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Looking dusty here. Tap, tap. Is this blog still on? Here’s an anecdote and a thought.
As much as a decade ago, I remember running into amazingly high resolution aerial imagery of Cambridge, Massachusetts. You could see people in this imagery, which was not so common on the web at the time. I explored Cambridge a bit via the map, as I am wont to do with any map in front of me. I found what looked like some busy spots, identified the famous Harvard University, and so on. It was a strange, unknown place—a city I only knew in person as a collection of buildings glimpsed from highways or from across the river in Boston, where I had been a number of times. It was mostly only a place on a map, and it was up to my imagination to picture what it was like to be there.
Aerial image of Harvard Square, dated 2001 in Google Earth.
Then, some years later, circumstances brought me to Cambridge as a resident. Now a further four years after that, I obviously have a much different image of the city. I love this place, and I’m glad I’ve come to know it well, but there’s no longer any mystique. I kind of miss imaginary Cambridge.
Part of maps’ broad appeal is that they are captivating as canvases for imagination. They can represent lands we’ve never seen, offering a simple lattice of information but requiring us to fill in the gaps in our minds. We can explore maps and “know” places to be as fantastic as our minds will allow. Ultimately, I think, it leads us to explore the places in reality, and it can be shocking when reality doesn’t match our imagined expectations. The shock is not necessarily bad and may even be pleasant (except when, say, imaginary beauty turns out to be a trash-strewn real world); but if you’re like me, you lament the demise of the place your mind invented, even if the reality that supplanted it is better.
As web reference maps move toward less and less abstracted representations of the world, some observers have begun to wonder whether people are losing the interest or need to go to explore real places and experience them in real life, because Street View can show you exactly what a place looks like, or Twitter maps can tell you exactly what people are talking about there, and so forth. I remain optimistic that modern maps will not be a substitute for reality, but rather will draw people in to experience what they know is happening in different places. The maps of old may have tantalized people with their sea monsters and blank spaces, but people didn’t stop climbing mountains when someone else had mapped their slopes with precision, and I didn’t avoid walking around town because I had already seen people-level aerial photos. Knowing what’s out there is as much of a draw as not knowing.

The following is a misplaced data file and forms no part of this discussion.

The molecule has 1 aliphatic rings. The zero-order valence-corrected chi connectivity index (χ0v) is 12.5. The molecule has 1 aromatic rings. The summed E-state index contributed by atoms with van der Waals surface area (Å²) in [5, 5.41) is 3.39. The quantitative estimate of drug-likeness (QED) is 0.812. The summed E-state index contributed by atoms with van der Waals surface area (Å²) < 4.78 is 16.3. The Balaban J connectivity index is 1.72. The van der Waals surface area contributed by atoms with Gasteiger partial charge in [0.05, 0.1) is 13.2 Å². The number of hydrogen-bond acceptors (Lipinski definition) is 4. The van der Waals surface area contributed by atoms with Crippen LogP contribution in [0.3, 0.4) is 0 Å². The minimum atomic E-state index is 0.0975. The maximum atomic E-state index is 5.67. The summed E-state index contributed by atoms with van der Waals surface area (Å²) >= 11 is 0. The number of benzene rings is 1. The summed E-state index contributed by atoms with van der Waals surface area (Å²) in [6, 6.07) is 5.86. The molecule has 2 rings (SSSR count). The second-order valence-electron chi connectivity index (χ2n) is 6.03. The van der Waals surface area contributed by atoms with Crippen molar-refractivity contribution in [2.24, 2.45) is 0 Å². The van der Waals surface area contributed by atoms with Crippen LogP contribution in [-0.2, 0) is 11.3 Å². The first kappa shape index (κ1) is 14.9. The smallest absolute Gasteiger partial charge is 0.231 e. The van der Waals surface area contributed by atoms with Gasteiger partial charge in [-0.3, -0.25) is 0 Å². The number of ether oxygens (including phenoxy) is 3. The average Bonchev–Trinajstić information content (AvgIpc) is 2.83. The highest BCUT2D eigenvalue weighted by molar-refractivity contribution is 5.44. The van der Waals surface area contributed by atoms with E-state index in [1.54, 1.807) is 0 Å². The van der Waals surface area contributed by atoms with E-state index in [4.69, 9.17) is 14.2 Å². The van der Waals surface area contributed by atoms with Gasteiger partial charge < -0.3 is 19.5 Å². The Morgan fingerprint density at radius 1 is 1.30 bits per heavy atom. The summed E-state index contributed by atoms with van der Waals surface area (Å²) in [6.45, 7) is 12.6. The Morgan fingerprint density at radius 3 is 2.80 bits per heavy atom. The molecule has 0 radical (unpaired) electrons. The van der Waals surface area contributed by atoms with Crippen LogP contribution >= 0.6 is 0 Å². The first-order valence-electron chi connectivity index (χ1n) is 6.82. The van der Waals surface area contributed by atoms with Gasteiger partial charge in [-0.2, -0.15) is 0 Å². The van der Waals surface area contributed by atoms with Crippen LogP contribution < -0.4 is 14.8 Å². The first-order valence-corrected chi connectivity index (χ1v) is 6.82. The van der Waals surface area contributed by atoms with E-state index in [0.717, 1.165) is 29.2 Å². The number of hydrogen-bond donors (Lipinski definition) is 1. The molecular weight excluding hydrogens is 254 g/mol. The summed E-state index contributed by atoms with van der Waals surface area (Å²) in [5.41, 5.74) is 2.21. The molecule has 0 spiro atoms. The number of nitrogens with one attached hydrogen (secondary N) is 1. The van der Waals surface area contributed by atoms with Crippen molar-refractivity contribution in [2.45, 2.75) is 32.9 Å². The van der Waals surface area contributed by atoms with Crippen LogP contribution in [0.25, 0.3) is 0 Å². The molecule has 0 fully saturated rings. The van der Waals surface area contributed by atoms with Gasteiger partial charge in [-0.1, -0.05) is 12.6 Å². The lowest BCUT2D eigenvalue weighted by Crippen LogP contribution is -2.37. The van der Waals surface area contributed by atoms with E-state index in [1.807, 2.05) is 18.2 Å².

No, the victim in the march toward realistic maps is not real-world experience; the victim is imagination and a bit of the fun of reading maps. I don’t cease to imagine places when looking at a map. It’s just that my imagination is increasingly accurate. It used to be that for every place in the world there were actually two places: one in my mind and one on the ground. Soon, perhaps, there will be only one.
RIP, the last imaginary place on Earth.
Tagged exploration, imagination, place | 2 comments
This is a quick plug for a new publication being put together by NACIS (the North American Cartographic Information Society, also known as the most awesome bunch of cartographers anywhere): the Atlas of Design, which will feature “cartography at its most beautiful, its cleverest, its sharpest, and its most intriguing.” It’ll be the best coffee table book ever!
A couple of our favorite cartographers are out there now rounding up work from all of our other favorite cartographers. If you’ve got a map to show off, submit it for consideration! If you know people who have maps to show off, encourage them to submit! The deadline is February 24; see all the instructions on the Atlas site.
Tagged atlas of design, nacis | No comments
Permit me one avaricious advertisement of a blog post this holiday season. We at Axis Maps have several new typographic city maps that have come out since the summer, and, well, we think they make super gifts. Here are the ones I haven’t mentioned on the blog before.
Chicago letterpress: Two-color prints of the downtown area, with a light blue background on the lake and rivers and either blue or black ink for the text. An addition from the poster prints is the inclusion of the ‘L’ transit lines.
San Francisco letterpress (2nd edition): In either blue or black ink, this one features a waterline effect around the city.
Manhattan letterpress: Two sections, upper and lower Manhattan. Available individually or as a set; with careful cutting you could splice them together and everything will properly line up.
Madison, Wisconsin: The old Axis Maps stomping grounds and home of our graduate institution, the University of Wisconsin. This one is a regular offset print and covers the isthmus and university areas.
Besides those we’ve got our old standard posters: Washington DC, New York, San Francisco, Chicago, and Boston.
So there it is. Get in any orders by this Friday to ensure delivery by Christmas!
Tagged axis maps, typography | 1 comment